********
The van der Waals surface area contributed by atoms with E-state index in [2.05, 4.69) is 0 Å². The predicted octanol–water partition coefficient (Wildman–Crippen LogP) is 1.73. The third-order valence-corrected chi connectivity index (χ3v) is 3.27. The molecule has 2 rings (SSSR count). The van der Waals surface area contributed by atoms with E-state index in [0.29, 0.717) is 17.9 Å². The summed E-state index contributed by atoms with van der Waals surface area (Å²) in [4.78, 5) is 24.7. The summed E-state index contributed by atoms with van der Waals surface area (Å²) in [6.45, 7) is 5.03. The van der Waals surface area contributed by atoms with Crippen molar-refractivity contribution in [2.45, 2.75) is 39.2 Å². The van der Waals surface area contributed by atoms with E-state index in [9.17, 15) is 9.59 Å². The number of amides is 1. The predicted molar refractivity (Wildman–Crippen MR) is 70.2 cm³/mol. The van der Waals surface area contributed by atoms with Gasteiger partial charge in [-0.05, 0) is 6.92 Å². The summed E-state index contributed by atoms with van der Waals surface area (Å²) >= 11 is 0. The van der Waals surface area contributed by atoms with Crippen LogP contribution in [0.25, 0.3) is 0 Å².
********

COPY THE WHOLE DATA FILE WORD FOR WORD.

The van der Waals surface area contributed by atoms with E-state index in [2.05, 4.69) is 0 Å². The predicted octanol–water partition coefficient (Wildman–Crippen LogP) is 1.73. The third-order valence-corrected chi connectivity index (χ3v) is 3.27. The molecule has 2 rings (SSSR count). The van der Waals surface area contributed by atoms with E-state index in [0.29, 0.717) is 17.9 Å². The summed E-state index contributed by atoms with van der Waals surface area (Å²) in [4.78, 5) is 24.7. The summed E-state index contributed by atoms with van der Waals surface area (Å²) in [6.45, 7) is 5.03. The van der Waals surface area contributed by atoms with Crippen molar-refractivity contribution in [2.45, 2.75) is 39.2 Å². The van der Waals surface area contributed by atoms with E-state index in [9.17, 15) is 9.59 Å². The number of amides is 1. The predicted molar refractivity (Wildman–Crippen MR) is 70.2 cm³/mol. The van der Waals surface area contributed by atoms with Gasteiger partial charge in [-0.05, 0) is 6.92 Å². The summed E-state index contributed by atoms with van der Waals surface area (Å²) >= 11 is 0. The van der Waals surface area contributed by atoms with Crippen LogP contribution in [0.25, 0.3) is 0 Å².